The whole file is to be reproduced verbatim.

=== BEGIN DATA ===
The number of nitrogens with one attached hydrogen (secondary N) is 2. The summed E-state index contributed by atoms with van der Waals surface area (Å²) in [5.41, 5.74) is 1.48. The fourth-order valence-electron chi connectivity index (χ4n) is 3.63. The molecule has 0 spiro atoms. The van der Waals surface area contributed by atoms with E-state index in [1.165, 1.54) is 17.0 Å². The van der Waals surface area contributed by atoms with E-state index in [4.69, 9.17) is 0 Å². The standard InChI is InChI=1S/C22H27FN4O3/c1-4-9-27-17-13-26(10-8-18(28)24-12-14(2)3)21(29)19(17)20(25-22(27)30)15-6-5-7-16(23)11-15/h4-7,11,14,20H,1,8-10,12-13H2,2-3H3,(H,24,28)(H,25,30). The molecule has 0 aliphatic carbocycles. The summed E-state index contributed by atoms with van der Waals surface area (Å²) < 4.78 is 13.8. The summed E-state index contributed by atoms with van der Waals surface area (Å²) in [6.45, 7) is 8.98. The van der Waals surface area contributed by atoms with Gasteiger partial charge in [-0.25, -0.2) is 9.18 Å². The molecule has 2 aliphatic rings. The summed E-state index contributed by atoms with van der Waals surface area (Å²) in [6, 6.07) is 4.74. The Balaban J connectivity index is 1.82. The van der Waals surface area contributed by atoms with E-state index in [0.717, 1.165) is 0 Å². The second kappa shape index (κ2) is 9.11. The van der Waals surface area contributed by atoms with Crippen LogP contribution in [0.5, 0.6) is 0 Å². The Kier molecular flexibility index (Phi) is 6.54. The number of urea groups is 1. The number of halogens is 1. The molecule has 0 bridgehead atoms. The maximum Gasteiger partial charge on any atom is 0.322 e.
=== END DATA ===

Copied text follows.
The number of nitrogens with one attached hydrogen (secondary N) is 2. The summed E-state index contributed by atoms with van der Waals surface area (Å²) in [5.41, 5.74) is 1.48. The fourth-order valence-electron chi connectivity index (χ4n) is 3.63. The molecule has 0 spiro atoms. The van der Waals surface area contributed by atoms with E-state index in [1.165, 1.54) is 17.0 Å². The van der Waals surface area contributed by atoms with E-state index in [4.69, 9.17) is 0 Å². The standard InChI is InChI=1S/C22H27FN4O3/c1-4-9-27-17-13-26(10-8-18(28)24-12-14(2)3)21(29)19(17)20(25-22(27)30)15-6-5-7-16(23)11-15/h4-7,11,14,20H,1,8-10,12-13H2,2-3H3,(H,24,28)(H,25,30). The molecule has 0 aliphatic carbocycles. The summed E-state index contributed by atoms with van der Waals surface area (Å²) < 4.78 is 13.8. The summed E-state index contributed by atoms with van der Waals surface area (Å²) in [6.45, 7) is 8.98. The van der Waals surface area contributed by atoms with Gasteiger partial charge in [-0.25, -0.2) is 9.18 Å². The molecule has 2 aliphatic rings. The summed E-state index contributed by atoms with van der Waals surface area (Å²) in [6, 6.07) is 4.74. The Balaban J connectivity index is 1.82. The van der Waals surface area contributed by atoms with E-state index in [0.717, 1.165) is 0 Å². The second kappa shape index (κ2) is 9.11. The van der Waals surface area contributed by atoms with Crippen LogP contribution in [0.5, 0.6) is 0 Å². The Kier molecular flexibility index (Phi) is 6.54. The number of urea groups is 1. The number of halogens is 1. The molecule has 0 bridgehead atoms. The maximum Gasteiger partial charge on any atom is 0.322 e.